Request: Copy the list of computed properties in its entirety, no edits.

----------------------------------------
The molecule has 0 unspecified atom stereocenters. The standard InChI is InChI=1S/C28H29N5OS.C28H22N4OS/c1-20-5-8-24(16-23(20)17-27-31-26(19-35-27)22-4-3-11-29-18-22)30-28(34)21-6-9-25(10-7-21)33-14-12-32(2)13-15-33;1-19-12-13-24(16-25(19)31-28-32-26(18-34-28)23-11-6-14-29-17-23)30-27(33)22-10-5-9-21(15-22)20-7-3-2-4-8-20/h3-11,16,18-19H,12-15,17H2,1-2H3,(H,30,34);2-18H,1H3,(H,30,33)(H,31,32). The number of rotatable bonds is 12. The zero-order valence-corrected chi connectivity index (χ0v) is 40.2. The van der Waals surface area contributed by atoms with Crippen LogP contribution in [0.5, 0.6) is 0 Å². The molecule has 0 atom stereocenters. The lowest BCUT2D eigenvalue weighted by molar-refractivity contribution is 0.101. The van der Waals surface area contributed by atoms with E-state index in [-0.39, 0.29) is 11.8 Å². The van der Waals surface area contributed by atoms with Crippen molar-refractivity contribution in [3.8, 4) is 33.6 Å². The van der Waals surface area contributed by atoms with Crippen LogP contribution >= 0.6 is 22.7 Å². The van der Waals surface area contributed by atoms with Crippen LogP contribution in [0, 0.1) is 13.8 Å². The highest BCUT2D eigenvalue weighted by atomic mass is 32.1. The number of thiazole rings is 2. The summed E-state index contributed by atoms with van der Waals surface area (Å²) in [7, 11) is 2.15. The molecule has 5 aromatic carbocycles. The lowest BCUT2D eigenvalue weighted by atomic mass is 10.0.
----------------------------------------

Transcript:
The molecule has 0 unspecified atom stereocenters. The standard InChI is InChI=1S/C28H29N5OS.C28H22N4OS/c1-20-5-8-24(16-23(20)17-27-31-26(19-35-27)22-4-3-11-29-18-22)30-28(34)21-6-9-25(10-7-21)33-14-12-32(2)13-15-33;1-19-12-13-24(16-25(19)31-28-32-26(18-34-28)23-11-6-14-29-17-23)30-27(33)22-10-5-9-21(15-22)20-7-3-2-4-8-20/h3-11,16,18-19H,12-15,17H2,1-2H3,(H,30,34);2-18H,1H3,(H,30,33)(H,31,32). The number of rotatable bonds is 12. The zero-order valence-corrected chi connectivity index (χ0v) is 40.2. The van der Waals surface area contributed by atoms with Crippen LogP contribution in [0.5, 0.6) is 0 Å². The molecule has 0 atom stereocenters. The lowest BCUT2D eigenvalue weighted by molar-refractivity contribution is 0.101. The van der Waals surface area contributed by atoms with E-state index in [-0.39, 0.29) is 11.8 Å². The van der Waals surface area contributed by atoms with Crippen molar-refractivity contribution in [3.8, 4) is 33.6 Å². The van der Waals surface area contributed by atoms with Crippen LogP contribution >= 0.6 is 22.7 Å². The van der Waals surface area contributed by atoms with Crippen LogP contribution in [0, 0.1) is 13.8 Å². The highest BCUT2D eigenvalue weighted by atomic mass is 32.1. The number of thiazole rings is 2. The summed E-state index contributed by atoms with van der Waals surface area (Å²) in [7, 11) is 2.15. The molecule has 5 aromatic carbocycles. The lowest BCUT2D eigenvalue weighted by atomic mass is 10.0.